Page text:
Talk of restoring Ergneti Market
By Ernest Petrosyan
Wednesday, July 18
The place where Ergneti market was functioning before 2004 is now occupied by the Russian military. The Ergneti market recovery periodically becomes an agenda issue between the sides. Bidzina Ivanishvili, the Georgian Dream opposition coalition leader, promised at his pre-election rally in Gori, that he will restore the functioning of the Ergneti market in legal frames when he is to come to power. He noted that this was a place where Georgians and Ossetians were cooperating. “We believe that by restoring this [Ergneti] market, we will bolster confidence between the people living on different sides of the dividing line and thereby improve relations between the two,” said Ivanishvili.
De-facto authorities in Tskhinvali welcomed this initiative. In response to Ivanishvili’s statement, the so-called South Ossetian Government spokesperson, Merab Chigoev, said that the Ossetian side has nothing against this initiative, and will continue working regarding this issue. Chigoev’s statement was surprising even for Shota Utiashvili, former MIA Head of the Analytical Service, also being involved in negotiations with breakaway region authorities.
Later on however, Chigoev made a contradicting statement to Radio Liberty, claiming that his statement was misinterpreted by journalists. “The Georgian side can open whatever they like on Georgian controlled territory.” This issue raised some eyebrows in Tskhinvali. Tbilisi’s government’s opponents almost declared Chigoerv a traitor. Analysts believe that Chigoev hasty announcement was made without the consent of the Russians and then had to back-track on his statements.
Dimitry Sanakoev, the Head of the pro-Georgian Provisional Administrative Entity of South Ossetia, announced a few months ago that such a market, where agricultural products will be sold, could be opened. Sanakoev says that based on the country’s strategy on occupied territories, the Georgian side is ready for any on-site shopping center, where people living in the occupied territories of future harvests will sell their harvested goods.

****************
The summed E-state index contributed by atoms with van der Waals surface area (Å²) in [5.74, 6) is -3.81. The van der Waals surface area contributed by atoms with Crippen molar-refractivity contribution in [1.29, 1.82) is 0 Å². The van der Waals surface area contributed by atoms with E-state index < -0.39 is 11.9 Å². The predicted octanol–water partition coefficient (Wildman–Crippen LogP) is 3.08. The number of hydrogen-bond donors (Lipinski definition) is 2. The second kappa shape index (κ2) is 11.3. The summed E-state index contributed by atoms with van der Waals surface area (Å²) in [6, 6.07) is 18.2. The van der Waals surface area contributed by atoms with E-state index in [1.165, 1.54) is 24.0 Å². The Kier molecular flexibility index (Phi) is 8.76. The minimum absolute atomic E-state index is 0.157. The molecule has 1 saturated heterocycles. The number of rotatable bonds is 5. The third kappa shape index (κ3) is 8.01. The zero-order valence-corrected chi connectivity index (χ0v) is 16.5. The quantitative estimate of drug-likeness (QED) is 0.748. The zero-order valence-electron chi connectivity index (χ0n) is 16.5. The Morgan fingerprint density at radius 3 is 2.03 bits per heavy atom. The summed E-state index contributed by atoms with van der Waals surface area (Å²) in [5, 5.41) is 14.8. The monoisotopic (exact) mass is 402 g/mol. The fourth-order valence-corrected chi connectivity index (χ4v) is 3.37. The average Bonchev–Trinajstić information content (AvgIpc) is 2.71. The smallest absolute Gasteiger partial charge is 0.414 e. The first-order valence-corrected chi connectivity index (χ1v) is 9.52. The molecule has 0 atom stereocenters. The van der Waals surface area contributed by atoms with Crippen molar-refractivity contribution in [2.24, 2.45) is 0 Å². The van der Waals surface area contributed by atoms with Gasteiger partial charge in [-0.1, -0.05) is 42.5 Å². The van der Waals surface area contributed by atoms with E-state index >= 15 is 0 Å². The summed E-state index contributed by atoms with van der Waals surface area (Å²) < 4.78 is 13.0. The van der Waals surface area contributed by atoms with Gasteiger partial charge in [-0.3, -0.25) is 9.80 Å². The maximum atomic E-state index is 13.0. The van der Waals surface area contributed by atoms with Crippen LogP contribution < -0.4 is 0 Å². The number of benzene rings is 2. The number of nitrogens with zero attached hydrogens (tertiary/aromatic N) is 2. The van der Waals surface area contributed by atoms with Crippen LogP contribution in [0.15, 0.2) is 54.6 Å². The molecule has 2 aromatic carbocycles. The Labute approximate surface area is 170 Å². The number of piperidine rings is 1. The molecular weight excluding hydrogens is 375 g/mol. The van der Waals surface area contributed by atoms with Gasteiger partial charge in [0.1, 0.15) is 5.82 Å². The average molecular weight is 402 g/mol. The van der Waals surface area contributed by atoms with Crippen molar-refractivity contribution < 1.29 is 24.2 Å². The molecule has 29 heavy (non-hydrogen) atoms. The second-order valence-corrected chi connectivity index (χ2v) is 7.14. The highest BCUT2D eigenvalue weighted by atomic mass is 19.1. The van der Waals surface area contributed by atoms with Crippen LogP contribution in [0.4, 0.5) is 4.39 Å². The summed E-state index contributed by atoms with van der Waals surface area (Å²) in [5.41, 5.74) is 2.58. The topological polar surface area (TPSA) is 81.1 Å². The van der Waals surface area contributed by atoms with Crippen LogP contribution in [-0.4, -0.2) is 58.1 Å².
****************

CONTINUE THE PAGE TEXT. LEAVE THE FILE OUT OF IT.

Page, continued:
Lawyer Dimitry Doijashvili, the founder of the Egneti market, states that the market was legal, and had permission from the Gori municipality in 1996. He claims that taxes were collected and much money went into the Georgian budget. However, since 2003, when there were talks raised about the illegality of the Ergneti market and the criminal elements, as trucks from the Russian market were importing products bypassing the market, which were later distributed in various Georgian markets.
Doijashvili believes that the market could have been functioning within the legal framework. However, the government closed it and it caused the cut-off of relations between Georgians and Ossetians.
Doijashvili told Radio Liberty, that Sanakoev also had a similar idea about the restoration of the market, he was even asked to draft a project. However, it remained on a paper, and later the war began.
Talking to The Messenger, Dimitry Sanakoev assessed Ivanishvili’s statement as a part of his pre-election campaign. “One thing is to announce this initiative; another think is to implement it. How is it possible to restore the market in Ergneti when there are Russian troops deployed there? And besides, the Tskhinvali regime does not want to talk about this issue, so a unilateral initiative cannot make any sense,” said Sanakoev.
Analysts believe that the closure of the market undermined the gradually improving Georgian-Ossetian relations. Echoing Ivanishvili’s statement, analysts hailed this initiative, meanwhile noting that not much will depend on the interest of the Tskhinvali regime, rather than on the directives the regime receives from the Kremlin.